Dietary Fat: Friend or Foe?

Dietary Fat: Friend or Foe?

The answer is twofold, inasmuch as the right amount of healthy fats are absolutely the body’s friend because it needs it to function normally and unhealthy fats are the body’s foe because they put it at risk for many chronic diseases and other negative health related issues.


Recently, the Harvard School of Public Health Update headline read “Forty years of low-fat diets have been a ‘failed experiment”, see link to article below.

The main point of the article was that it’s more important to consume healthy fats within normal limits rather than completely avoiding fat and, as has been done over the last few decades, replacing the removed fat with refined carbohydrates and additional sugar.  This is because consuming excessive amounts of refined carbohydrates and sugars in our daily diet drastically raises the risk of obesity, cardiovascular disease, metabolic syndrome, type 2 diabetes, and much more.

Fat’s Primary Functions

  • Absorb and carry fat-soluble vitamins A, D, E, and K
  • Assist in the absorption of carotenoids
  • Serves as a source of stored energy, when needed
  • Assists in production of bile and hormones
  • Insulates organs
  • Regulates blood pressure, blood clotting, and lipids
  • Maintains healthy skin
  • Regulate the immune response
  • Provides insulation to stop heat loss

Fats Defined:

  • Fats are large molecules, known as lipids
  • Fats are made up of glycerol and fatty acids
  • Fat is one of the macronutrients in the human diet
  • Fat is 9 calories per gram, carbohydrate and protein each have 4 calories per gram
  • Dietary fat is the fat found in the foods humans consume

Fatty Acids:

Fatty acids (FAs) are long chains of carbon that have hydrogen molecules attached (bonded) to each carbon. If there are missing hydrogen molecules, the carbons then bond to each other to form a carbon double bond.

Triglycerides (TGs):

  • Comprised of one molecule of glycerol and three (tri) FAs
  • TGs are the main form of fat found in foods
  • When the body metabolizes (breaks down) dietary fat, fatty acids are separated out and used within the body to make or convert other things such as some polyunsaturated FAs

The many different types of FAs are separated into three groups, which are based on how many missing hydrogen molecules each FA has:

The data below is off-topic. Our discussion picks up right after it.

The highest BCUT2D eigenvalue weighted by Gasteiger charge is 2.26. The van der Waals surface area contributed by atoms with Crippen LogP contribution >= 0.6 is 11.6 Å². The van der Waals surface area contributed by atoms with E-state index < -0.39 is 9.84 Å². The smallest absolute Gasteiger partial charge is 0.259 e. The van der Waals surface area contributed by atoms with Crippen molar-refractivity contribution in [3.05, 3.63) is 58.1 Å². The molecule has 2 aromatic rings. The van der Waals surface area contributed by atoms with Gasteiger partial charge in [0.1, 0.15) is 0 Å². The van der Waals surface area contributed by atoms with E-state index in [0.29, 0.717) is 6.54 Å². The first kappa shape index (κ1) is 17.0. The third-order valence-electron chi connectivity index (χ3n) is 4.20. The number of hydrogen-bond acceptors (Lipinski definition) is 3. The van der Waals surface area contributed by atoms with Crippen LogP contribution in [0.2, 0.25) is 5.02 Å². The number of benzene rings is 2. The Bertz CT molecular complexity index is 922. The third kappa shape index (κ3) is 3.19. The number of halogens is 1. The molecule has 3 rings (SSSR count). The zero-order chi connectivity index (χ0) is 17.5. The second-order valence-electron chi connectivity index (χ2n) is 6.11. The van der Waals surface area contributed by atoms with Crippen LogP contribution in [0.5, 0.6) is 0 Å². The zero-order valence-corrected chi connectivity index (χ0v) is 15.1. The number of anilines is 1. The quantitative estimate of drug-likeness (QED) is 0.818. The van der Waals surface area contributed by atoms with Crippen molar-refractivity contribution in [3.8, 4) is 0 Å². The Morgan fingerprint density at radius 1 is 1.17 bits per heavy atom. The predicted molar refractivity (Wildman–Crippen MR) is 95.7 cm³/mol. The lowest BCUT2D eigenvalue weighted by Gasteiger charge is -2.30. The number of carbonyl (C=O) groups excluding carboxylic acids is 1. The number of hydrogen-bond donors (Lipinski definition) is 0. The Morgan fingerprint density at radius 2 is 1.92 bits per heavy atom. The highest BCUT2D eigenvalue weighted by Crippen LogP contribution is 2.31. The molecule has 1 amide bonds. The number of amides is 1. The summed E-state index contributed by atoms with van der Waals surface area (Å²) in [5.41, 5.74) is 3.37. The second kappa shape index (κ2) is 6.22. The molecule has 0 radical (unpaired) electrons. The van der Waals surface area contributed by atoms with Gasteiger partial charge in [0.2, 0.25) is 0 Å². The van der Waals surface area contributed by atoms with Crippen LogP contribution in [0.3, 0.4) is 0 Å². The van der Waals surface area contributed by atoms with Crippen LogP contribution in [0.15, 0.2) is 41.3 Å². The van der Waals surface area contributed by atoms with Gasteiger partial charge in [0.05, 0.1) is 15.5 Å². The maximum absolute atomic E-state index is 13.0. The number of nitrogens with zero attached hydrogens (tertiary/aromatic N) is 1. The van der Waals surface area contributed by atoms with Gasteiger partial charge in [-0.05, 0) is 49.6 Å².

SFA - Saturated Fatty Acid

  • Increase risk of inflammation, cancer, heart disease, stroke, diabetes, and more
  • Raises unhealthy cholesterol (LDL)
  • Is not missing any hydrogen molecules, so fully saturated with hydrogen
  • Most are solid at room temperature e.g. bacon grease, butter
  • Exception, although fully saturated, palm oil, palm kernel oil, coco butter, and coconut oil are not solid at room temperature.
  • Food sources: meats, poultry with skin, whole and 2% milk products, butter, cream, full-fat cheese, lard, lamb, fatty (non-lean) beef, pork, and some tropical oils (see above)

MUFA - Monounsaturated Fatty Acid (Oleic Acid)

  • Increase good cholesterol (HDL) and vitamin E intake
  • Lower bad cholesterol (LDL), risk of heart disease, and stroke
  • Has one missing hydrogen causing one double carbon bond
  • Liquid at room temperature but solid or semi-solid when refrigerated e.g. olive oil
  • Food sources: olives, olive oil, many nuts, peanuts and peanut oil, avocados, many seeds, safflower oil, sesame oil

PUFA - Polyunsaturated Fatty Acid (Linoleic Acid)

  • Reduce bad cholesterol (LDL)
  • Lower risk of heart disease, stroke, and some cancers
  • Provide vitamin E
  • Provide omega-3 and omega-6 fatty acids
  • Has two or more missing hydrogens causing multiple double bonds
  • Liquid at room temperature and when refrigerated e.g. sesame or sunflower oil
  • Food sources: fatty fish, sunflower oil, soybean oil, corn oil, and sesame oil, walnuts, pecans, tofu, flaxseed, soybeans

EFA - Essential Fatty Acid

  • Polyunsaturated FAs known as Omega-6: Linoleic acid and Omega-3: Linolenic acid
  • Essential because the body cannot make them but requires them, so they must be eaten
  • Food sources: flaxseed, canola oil, soybean oil, flaxseed oil, walnuts, salmon, albacore tuna, mackerel, sardines, eggs labeled as higher omega-3 via feed or added

TFA - Trans Fatty Acid – (man-made TFA, not naturally occurring)

  • Created by food industry by adding hydrogen to all carbons to form fully saturated solid fats
  • Dangerous because TFAs lower healthy HDL cholesterol and raises unhealthy LDL cholesterol, which increases the risk for heart disease, stroke, and type 2 diabetes.
  • Buyer beware because, unfortunately, any serving of food that has 0.5 grams or less of TFA can, by FDA standards, be labeled as containing 0 grams of trans fat.
  • Read all food product ingredients lists to find the TFA identifying words of Hydrogenated or Partially-hydrogenated oils  
  • Food sources: Mainly found in processed foods such as shortening, doughnuts, cakes, pie crusts, biscuits, frozen pizza, cookies, nondairy creamers, microwave popcorn, crackers, some stick margarines, some butter or margarine substitute spreads, many fried restaurant foods
Found at American Heart Association

Found at American Heart Association

How Much Fat and What Types Do We Need?

  • The 2015-2020 Dietary Guidelines for Americans (DGA) does not promote following a low-fat diet but recommends the following:
  • Adults 19 years and older should consume 20-35% of their total daily calories from fat
  • Saturated fat, for both children and adults, should only make up 10% or less of total daily calories
  • To lower your health risks, use as many MUFAs and PUFAs as possible to make up your recommended daily fat intake rather than using saturated fat sources

Go to this link to calculate both your daily fat and saturated fat recommendations: